Germany’s annual inflation rate has hit a 70-year high amid warnings that energy shortages could do further damage.
According to official statistics published on Thursday, consumer prices in Germany rose 10.9 percent in the year to September.
Preliminary data released by government statistics office Destatis showed the highest inflation reading since December 1951.
Destatis said energy prices have markedly increased and have had a considerable impact on the high rate of inflation. Energy prices rose 43.9 percent in September year-on-year.
Food prices also increased above average, posting a 18.7 percent on-year increase, Destatis said.
Other factors pushing inflation higher are supply-chain problems and significant price increases as the economic recovery got underway, Destatis said.
Experts specifically linked the increase in German commodity prices to the expiry of temporary government measures devised to protect households and businesses from the impact of higher energy prices.
Energy prices soared due to Russia’s decision to cut gas supplies to Europe after the latter imposed sanctions on Moscow over its special military operation in Ukraine.
The embargo has plunged not only Germany, but also the continent, into its worst economic crisis since World War ll ended more than seven decades ago.
Meanwhile, Germany’s top economic institutes warned the country's economy could shrink by 7.9 percent next year if there is an unusually cold winter and an introduction of gas rationing in industry.
“If we get a much colder winter gas consumption will grow significantly, which will increase the likelihood of a gas shortage,” said Torsten Schmidt of the Leibniz Institute for Economic Research. “That will have more of an impact on GDP than we’ve assumed in our forecast.”
ECB eyes jumbo rate hike
European Central Bank (ECB) policymakers on Thursday voiced more support for another big interest rate hike as inflation in the euro zone's biggest economy hit double digits for the first time.
“Inflation is running red hot in Germany,” said Carsten Brzeski, an economist at Dutch bank ING.
Brzeski added that given the rate of inflation it was “hard to see” how the ECB would not raise interest rates to stop investors from moving their capital to other regions.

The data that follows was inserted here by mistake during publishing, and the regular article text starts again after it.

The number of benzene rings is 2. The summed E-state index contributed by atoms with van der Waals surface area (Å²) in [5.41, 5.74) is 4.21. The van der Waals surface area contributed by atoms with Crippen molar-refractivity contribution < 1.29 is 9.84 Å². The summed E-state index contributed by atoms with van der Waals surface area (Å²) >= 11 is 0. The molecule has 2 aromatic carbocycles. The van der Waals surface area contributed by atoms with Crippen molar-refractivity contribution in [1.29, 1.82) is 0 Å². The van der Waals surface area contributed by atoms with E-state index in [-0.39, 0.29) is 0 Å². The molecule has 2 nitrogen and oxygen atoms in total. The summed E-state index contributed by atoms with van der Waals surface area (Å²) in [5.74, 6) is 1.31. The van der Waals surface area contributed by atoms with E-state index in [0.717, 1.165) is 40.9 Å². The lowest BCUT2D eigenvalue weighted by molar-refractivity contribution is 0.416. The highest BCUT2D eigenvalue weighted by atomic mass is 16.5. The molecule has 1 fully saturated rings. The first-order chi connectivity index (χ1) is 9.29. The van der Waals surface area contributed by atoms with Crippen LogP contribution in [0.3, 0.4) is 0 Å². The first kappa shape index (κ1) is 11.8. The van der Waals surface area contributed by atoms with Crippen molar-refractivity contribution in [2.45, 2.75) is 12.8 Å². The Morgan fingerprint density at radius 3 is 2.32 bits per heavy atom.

BBH strategist Win Thin warned that large-scale ECB rate hikes could be quite disruptive for the region’s struggling economy.
Nonetheless, ECB has raised rates by a combined 125 basis points over its last two meetings and promised further increases as sky-high food and energy prices filter into the rest of the economy and intensify underlying price pressures.
"My choice would be 75 (basis points)," ECB policymaker Gediminas Simkus told Bloomberg TV on the sidelines of a conference in Vilnius "But 50 is the minimum."
In the meantime, the high inflation and subsequent rise in ECB's interest rates was denting public trust in the central bank, according to a survey cited by ECB board member Isabel Schnabel.
The euro zone is facing an economic downturn but inflation is still far too high, so interest rates need to keep going up, Schnabel said last week.
"A looming downturn would have a dampening effect on inflation," Schnabel told German news website t-online in an interview. "However, the starting point of interest rates is very low, so it is clear that we need to continue raising rates."
Schnabel claimed the ECB would do whatever it takes to get inflation under control. However, she also hinted that an economic recession in Germany may be unavoidable.
Germany is Europe's biggest economy and experts say a recession in Germany would be detrimental to other European countries, as well.